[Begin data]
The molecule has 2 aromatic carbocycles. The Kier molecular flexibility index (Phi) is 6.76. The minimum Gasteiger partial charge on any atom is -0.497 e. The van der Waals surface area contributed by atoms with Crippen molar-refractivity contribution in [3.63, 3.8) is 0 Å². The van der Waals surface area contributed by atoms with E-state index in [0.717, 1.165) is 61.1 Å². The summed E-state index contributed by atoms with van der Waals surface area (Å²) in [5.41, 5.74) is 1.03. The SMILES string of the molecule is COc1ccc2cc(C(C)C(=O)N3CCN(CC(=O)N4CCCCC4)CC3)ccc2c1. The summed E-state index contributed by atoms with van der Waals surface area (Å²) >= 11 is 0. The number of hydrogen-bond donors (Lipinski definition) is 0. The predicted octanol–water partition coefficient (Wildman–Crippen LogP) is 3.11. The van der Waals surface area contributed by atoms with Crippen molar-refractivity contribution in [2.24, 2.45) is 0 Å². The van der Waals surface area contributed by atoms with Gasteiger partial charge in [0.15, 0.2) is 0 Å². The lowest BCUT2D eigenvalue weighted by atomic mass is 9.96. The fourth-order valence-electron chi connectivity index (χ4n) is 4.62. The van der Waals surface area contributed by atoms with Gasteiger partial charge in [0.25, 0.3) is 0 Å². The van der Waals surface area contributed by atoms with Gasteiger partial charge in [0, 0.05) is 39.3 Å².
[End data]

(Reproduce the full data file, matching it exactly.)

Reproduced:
The molecule has 2 aromatic carbocycles. The Kier molecular flexibility index (Phi) is 6.76. The minimum Gasteiger partial charge on any atom is -0.497 e. The van der Waals surface area contributed by atoms with Crippen molar-refractivity contribution in [3.63, 3.8) is 0 Å². The van der Waals surface area contributed by atoms with E-state index in [0.717, 1.165) is 61.1 Å². The summed E-state index contributed by atoms with van der Waals surface area (Å²) in [5.41, 5.74) is 1.03. The SMILES string of the molecule is COc1ccc2cc(C(C)C(=O)N3CCN(CC(=O)N4CCCCC4)CC3)ccc2c1. The summed E-state index contributed by atoms with van der Waals surface area (Å²) >= 11 is 0. The number of hydrogen-bond donors (Lipinski definition) is 0. The predicted octanol–water partition coefficient (Wildman–Crippen LogP) is 3.11. The van der Waals surface area contributed by atoms with Crippen molar-refractivity contribution in [2.24, 2.45) is 0 Å². The van der Waals surface area contributed by atoms with Gasteiger partial charge in [0.15, 0.2) is 0 Å². The lowest BCUT2D eigenvalue weighted by atomic mass is 9.96. The fourth-order valence-electron chi connectivity index (χ4n) is 4.62. The van der Waals surface area contributed by atoms with Gasteiger partial charge in [0.25, 0.3) is 0 Å². The van der Waals surface area contributed by atoms with Gasteiger partial charge in [0, 0.05) is 39.3 Å².